Table of Contents

Aquaculture Law and Policy

Aquaculture Law and Policy

Global, Regional and National Perspectives

New Horizons in Environmental and Energy Law series

Edited by Nigel Bankes, Irene Dahl and David L. VanderZwaag

With aquaculture operations fast expanding around the world, the adequacy of aquaculture-related laws and policies has become a hot topic. This much-needed book provides a three-part guide to the complex regulatory landscape. The expert contributors first review the international legal dimensions, including chapters on law of the sea, trade, and access and benefit sharing. Part Two offers regional perspectives, discussing the EU and regional fisheries management organizations. The final part contains eleven case studies exploring how leading aquaculture producing countries have been putting sustainability principles into practice.

Chapter 8: Aquaculture governance in Canada: a patchwork of approaches

Meinhard Doelle and Phillip Saunders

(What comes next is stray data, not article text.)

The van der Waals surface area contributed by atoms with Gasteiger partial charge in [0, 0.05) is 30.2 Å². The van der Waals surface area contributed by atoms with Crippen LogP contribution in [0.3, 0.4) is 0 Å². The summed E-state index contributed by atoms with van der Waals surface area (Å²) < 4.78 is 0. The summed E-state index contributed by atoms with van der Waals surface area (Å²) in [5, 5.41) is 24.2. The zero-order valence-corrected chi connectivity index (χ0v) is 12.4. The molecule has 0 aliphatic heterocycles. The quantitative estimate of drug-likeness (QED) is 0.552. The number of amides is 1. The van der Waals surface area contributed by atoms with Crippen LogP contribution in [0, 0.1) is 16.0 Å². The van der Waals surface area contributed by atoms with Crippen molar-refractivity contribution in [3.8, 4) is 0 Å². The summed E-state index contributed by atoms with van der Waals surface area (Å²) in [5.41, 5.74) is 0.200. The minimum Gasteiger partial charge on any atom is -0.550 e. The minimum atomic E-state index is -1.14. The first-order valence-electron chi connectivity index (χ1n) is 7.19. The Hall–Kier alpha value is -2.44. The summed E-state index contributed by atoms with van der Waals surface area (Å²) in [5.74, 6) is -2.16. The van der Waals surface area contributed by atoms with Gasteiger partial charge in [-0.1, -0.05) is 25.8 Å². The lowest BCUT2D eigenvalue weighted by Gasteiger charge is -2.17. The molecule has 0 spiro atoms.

Subjects: environment, environmental law, environmental politics and policy, law - academic, environmental law

Extract

The aquaculture industry in Canada has evolved significantly over the past three decades. From modest beginnings in the 1980s, it has grown to an economically important industry, particularly in British Columbia (BC), where more than half of Canada’s aquaculture production takes place. The industry saw significant growth in BC and New Brunswick (NB) in the 1980s and 1990s, but has not grown significantly since. The dominant species in the industry in Canada is salmon. In BC, the industry has created close to 6000 jobs, representing CAD 224 million in wages. About 740 aquaculture operations in BC produce salmon, other finfish and shellfish year-round, with a total harvested value of nearly CAD 534 million. New Brunswick is second to BC in salmon production and size of the industry. The first marine salmon farm began operations on the NB side of the Bay of Fundy in 1978. Salmon aquaculture production in NB has since grown to over 30 000 tonnes, with a value of more than CAD 180 million. Atlantic salmon has been the dominant species in NB, and is currently the only commercial finfish species grown at marine farms in NB. Oyster aquaculture has a long history in northeastern NB, yet the industry was relatively small until the introduction of new suspended culture techniques in 1998.

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